Youthful Savings

***The following was originally posted on PWA’s main website in 2008. It is reposted here in its original form.***

The following is an illustrative story only. Any similarity between the characters portrayed here and any actual person, living or dead, is purely coincidental.

Meet Mike and Ike Jones, 23-year-old twins from Tampa, FL who recently graduated from Clemson University in South Carolina. Both are engineers by education and have taken entry-level positions with an esteemed construction management company in Atlanta, GA where they can make good use of their civil engineering degree. Both Mike and Ike have a some college loans outstanding, but are making a decent salary of $45,000 / year and are paying loans down as planned. Mike has always been a bit more mature than Ike, and has always put building a successful future for himself ahead of having the most fun possible in the present. Ike is also generally responsible, but tends to focus on today more than tomorrow. As they’ve both been with their company for 2 years now, they’ve recently qualified to start contributing to the firm’s 401k retirement plan. While the company doesn’t match contributions, Mike and Ike both realize the value of tax-deferred growth in such a savings plan. Mike decides to immediately start contributing to the plan, deferring $5,000 of his salary each year for the next ten years. Ike, on the other hand, decides that there is plenty of time to save for retirement and decides to wait ten years before contributing.

At age 33, after 10 years have passed, Mike has a dramatic lifestyle change and can no longer contribute to his 401k as he needs every dollar to pay the bills and support his pregnant wife and 2-year-old child. He never contributes another dollar to his 401k. Ike now at age 33 decides to start contributing and contributes $5,000 per year for the next 32 years until both brothers retire at age 65.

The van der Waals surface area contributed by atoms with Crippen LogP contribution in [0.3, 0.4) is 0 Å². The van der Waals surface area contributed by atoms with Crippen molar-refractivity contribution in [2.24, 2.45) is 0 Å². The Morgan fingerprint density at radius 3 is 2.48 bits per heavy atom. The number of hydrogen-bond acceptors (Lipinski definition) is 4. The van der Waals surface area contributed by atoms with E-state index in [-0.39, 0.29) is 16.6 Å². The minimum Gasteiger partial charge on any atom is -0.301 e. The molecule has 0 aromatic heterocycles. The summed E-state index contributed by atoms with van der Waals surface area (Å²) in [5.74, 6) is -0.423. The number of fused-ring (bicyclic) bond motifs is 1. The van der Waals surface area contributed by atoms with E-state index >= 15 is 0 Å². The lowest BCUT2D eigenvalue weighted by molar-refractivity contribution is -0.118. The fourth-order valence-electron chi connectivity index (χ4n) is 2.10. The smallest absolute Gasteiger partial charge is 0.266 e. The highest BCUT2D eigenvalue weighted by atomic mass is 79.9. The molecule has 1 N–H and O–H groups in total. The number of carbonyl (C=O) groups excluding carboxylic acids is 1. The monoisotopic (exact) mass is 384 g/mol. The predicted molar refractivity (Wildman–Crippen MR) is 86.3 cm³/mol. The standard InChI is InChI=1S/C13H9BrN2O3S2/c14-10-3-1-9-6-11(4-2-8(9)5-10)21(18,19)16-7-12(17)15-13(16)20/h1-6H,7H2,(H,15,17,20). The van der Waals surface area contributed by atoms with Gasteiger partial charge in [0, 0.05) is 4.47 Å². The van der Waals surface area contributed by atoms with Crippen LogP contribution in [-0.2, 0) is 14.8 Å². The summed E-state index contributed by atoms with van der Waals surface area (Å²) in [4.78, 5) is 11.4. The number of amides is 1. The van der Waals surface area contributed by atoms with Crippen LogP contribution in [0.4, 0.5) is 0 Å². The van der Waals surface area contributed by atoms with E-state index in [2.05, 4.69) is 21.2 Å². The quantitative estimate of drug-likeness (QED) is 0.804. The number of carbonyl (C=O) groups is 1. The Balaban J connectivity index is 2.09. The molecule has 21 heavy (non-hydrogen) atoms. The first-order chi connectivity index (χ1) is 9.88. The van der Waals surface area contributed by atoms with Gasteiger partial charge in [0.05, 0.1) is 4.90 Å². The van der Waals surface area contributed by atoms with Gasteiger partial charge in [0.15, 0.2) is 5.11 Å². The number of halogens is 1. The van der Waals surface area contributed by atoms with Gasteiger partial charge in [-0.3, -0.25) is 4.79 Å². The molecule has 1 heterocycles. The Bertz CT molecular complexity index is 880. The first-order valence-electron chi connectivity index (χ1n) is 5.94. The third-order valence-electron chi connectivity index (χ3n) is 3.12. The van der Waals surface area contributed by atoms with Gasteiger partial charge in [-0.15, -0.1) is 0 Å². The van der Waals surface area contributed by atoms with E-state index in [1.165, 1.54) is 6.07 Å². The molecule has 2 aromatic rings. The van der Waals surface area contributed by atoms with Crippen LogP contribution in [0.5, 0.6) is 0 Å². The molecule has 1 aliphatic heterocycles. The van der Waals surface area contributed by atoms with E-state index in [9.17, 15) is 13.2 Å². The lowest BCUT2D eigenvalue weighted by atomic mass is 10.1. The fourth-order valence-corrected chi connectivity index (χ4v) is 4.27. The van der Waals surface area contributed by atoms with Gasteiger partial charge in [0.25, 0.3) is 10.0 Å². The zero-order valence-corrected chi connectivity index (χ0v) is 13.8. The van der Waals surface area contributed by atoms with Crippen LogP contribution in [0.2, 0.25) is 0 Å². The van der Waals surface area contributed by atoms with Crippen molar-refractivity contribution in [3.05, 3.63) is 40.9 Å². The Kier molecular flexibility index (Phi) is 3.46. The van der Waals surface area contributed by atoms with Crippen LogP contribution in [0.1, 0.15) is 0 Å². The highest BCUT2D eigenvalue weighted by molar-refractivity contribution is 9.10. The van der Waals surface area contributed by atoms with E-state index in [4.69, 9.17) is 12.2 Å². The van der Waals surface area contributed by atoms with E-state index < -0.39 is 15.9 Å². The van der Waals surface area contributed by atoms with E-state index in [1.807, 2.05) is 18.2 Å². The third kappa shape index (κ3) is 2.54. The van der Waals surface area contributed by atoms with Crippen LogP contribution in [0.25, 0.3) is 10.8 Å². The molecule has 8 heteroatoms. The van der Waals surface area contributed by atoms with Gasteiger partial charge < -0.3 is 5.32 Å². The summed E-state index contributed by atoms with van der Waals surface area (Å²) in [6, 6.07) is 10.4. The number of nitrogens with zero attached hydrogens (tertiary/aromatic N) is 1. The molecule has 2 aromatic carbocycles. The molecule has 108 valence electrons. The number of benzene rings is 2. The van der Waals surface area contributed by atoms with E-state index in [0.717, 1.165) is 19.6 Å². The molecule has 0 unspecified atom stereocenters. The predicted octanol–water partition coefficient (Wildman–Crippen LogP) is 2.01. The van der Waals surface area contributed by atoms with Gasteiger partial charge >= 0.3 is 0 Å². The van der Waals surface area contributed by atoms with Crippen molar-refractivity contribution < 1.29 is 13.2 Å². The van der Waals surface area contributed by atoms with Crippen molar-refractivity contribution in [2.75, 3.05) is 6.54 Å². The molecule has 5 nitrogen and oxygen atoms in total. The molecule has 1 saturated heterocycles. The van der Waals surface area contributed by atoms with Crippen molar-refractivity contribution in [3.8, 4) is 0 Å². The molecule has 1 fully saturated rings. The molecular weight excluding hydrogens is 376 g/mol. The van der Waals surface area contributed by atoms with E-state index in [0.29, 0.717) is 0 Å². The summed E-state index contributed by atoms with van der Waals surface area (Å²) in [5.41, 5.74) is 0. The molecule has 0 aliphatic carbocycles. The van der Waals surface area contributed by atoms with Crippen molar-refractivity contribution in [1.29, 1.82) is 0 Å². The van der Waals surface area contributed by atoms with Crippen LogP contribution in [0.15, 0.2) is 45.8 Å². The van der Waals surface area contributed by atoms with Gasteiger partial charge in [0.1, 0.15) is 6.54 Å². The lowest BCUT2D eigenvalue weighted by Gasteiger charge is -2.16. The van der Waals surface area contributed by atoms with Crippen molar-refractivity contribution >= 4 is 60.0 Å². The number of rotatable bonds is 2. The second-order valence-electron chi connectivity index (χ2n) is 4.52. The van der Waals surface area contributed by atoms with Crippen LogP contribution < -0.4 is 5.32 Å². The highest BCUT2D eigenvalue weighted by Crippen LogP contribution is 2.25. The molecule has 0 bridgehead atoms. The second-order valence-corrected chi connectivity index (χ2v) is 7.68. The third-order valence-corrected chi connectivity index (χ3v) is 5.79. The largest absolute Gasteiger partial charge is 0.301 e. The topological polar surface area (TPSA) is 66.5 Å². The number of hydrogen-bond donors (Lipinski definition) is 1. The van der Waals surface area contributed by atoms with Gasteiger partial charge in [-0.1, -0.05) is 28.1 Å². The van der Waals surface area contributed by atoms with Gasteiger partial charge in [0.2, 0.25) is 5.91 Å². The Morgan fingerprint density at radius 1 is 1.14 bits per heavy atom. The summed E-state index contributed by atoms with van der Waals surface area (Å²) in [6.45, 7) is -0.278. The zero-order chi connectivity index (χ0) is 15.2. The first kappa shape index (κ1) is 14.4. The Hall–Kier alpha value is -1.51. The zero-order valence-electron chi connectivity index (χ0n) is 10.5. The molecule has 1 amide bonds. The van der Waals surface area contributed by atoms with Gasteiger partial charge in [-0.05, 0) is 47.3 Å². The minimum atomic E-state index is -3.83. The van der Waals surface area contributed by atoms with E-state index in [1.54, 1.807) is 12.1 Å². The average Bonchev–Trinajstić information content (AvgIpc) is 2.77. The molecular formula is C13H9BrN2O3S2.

Let’s assume both brothers earned an average annual return of 10% on their 401k account balance. After 32 years of contributions and that 10% annual growth, Ike’s account balance would be just over $1.1 million dollars. But, with only 10 years of contributions and earning that same 10% per year, Mike’s account balance is $1.85 million dollars! Even though he put significantly less into the account over 42 years, the fact that Mike started contributing early allowed the “miracle” of compounding to produce 66% more money for retirement than his brother.

The lesson here is clear. Start saving early in life and you wind up letting your money work for you longer. The longer your money’s working for you, the less time you’ll have to spend working for your money.

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